Defense Manpower Data Center
The Defense Manpower Data Center is an important resource that the Servicemembers Civil Relief Act Centralized Verification Service uses to get the crucial military status information our clients need.
The Department of Defense maintains the Defense Manpower Data Center. The DMDC keeps records on individuals’ military statuses on specified dates.
Seven government agencies provide personnel reports to the DMDC:
- National Guard
- Air Force
- Public Health Service
- National Oceanic and Atmospheric Administration (NOAA)
Each agency files a record with the Defense Enrollment Eligibility Reporting System (DEERS) database, which is maintained by the Defense Manpower Data Center.
These records are vital to innumerable processes, both for servicemembers and those doing business with them.
Update Defense Manpower Data Center Records
Servicemembers should periodically verify that the information in the DEERS and Defense Manpower Data Center databases is accurate. Military personnel must update their records whenever a life change occurs such as a divorce, birth or death. Servicemembers should also make sure that their employment and active-duty status records, such as a call-up, re-enlistment or a move, is accurate.
If the database is muddied with inaccuracies, the effect could be serious and widespread. Servicemembers with incorrect records on file could experience interruptions in their benefits, or the benefits of their dependents. This could prove an especially difficult situation in the event the servicemember is deployed and difficult to reach for any period of time. Loss of insurance benefits, housing, tuition assistance and much more can saddle servicemembers and their families with erroneous, staggering bills. These debts can take years to clear and rectify, if it is even possible.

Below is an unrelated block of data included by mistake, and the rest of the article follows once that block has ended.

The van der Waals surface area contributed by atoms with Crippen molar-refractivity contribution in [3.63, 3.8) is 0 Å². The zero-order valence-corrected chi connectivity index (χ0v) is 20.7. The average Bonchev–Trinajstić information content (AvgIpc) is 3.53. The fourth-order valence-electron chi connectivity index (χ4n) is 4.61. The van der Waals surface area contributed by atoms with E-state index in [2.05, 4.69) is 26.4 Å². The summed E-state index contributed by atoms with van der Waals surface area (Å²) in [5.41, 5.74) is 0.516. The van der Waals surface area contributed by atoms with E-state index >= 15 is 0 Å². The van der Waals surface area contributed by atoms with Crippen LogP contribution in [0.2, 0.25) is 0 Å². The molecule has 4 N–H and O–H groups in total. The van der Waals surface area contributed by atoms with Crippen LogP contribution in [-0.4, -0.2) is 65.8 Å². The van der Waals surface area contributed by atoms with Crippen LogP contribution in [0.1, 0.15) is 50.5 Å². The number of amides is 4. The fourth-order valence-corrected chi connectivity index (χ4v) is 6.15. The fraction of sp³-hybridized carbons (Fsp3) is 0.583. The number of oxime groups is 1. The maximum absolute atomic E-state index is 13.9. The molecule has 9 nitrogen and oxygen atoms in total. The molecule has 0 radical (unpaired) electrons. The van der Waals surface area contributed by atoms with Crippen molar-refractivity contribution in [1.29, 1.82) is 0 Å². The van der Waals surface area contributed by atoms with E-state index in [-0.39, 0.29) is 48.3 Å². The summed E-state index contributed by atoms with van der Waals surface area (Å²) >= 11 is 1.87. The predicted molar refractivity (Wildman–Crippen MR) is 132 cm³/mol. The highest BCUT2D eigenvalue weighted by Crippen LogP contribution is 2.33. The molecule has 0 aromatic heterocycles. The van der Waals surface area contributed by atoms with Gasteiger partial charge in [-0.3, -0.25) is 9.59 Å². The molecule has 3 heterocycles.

Some benefits — such as TRICARE — as well as protection under the Servicemembers Civil Relief Act continue after retirement. Therefore, servicemembers should check the DEERS database to make sure their retiree status is accurate.
The DEERS database maintains information on uniformed service personnel’s active, retired and reserve members, their family members, and the DOD’s civil service personnel and contractors. However, the SCRA may not cover all these individuals. The verifications DEERS supplies also ensure accurate delivery of federal benefits. These include health and life insurance, as well as educational benefits.
SCRA Enforcement Dependent on Accuracy
Further, accurate military records are critical to proper enforcement of the Servicemembers Civil Relief Act. Foreclosure, eviction, repossession and many other actions businesses or individuals take for financial reasons may be illegal under the SCRA if the servicemember is deployed.